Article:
BACKGROUND: The information regarding the minimum number of CD34+ cells that are necessary to reconstitute hematopoiesis in patients undergoing peripheral blood progenitor cell transplantation is quite controversial. Some of the differences in these figures might be due to the selection of antibodies, staining protocols, and acquisition strategies for the flow cytometric enumeration of these cells.
STUDY DESIGN AND METHODS: Twenty-seven human umbilical cord blood samples and 33 leukapheresis products were consecutively collected for this study. Cells were stained following two different protocols, both using monoclonal antibodies to CD45 and CD34, and analyzed by the same operator in two different flow cytometers to enumerate the percentage of CD34+ mononuclear cells.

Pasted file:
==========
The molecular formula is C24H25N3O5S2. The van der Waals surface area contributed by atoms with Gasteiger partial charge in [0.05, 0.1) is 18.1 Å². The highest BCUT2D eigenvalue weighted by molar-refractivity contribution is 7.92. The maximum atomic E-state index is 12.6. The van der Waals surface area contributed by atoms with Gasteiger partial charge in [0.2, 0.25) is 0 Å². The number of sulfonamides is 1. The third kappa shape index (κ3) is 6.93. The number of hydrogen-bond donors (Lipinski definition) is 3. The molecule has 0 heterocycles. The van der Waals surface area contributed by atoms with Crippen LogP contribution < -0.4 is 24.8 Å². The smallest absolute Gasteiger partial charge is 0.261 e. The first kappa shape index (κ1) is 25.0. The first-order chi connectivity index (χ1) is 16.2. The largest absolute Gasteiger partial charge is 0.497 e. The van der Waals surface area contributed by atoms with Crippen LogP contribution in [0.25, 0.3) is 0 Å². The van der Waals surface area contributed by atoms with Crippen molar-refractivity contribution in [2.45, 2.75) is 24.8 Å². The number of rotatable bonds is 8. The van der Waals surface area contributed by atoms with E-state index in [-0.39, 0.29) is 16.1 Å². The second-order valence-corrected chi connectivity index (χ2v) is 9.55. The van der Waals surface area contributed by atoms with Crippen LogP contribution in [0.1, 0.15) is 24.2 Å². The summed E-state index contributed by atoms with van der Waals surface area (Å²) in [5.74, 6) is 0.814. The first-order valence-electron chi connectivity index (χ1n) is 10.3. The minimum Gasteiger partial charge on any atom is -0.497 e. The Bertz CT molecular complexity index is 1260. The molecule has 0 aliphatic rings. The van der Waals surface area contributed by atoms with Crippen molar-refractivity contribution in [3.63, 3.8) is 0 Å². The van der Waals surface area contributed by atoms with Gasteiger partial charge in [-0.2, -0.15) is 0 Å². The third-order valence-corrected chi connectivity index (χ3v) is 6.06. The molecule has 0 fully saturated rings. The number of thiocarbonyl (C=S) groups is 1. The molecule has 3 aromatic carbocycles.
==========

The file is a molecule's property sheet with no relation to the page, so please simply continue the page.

RESULTS: Relevant differences in the proportion of cells were encountered, and the correlation between the results yielded by both instruments and protocols, although statistically valid, was suboptimal.
CONCLUSIONS: Both interinstrument and interprotocol variation can provide additional explanation for the redundantly reported discrepancies concerning the numbers of CD34 cells that suffice to secure hemopoietic grafting. These results point to the need for new and different standardization approaches in this clinically relevant field.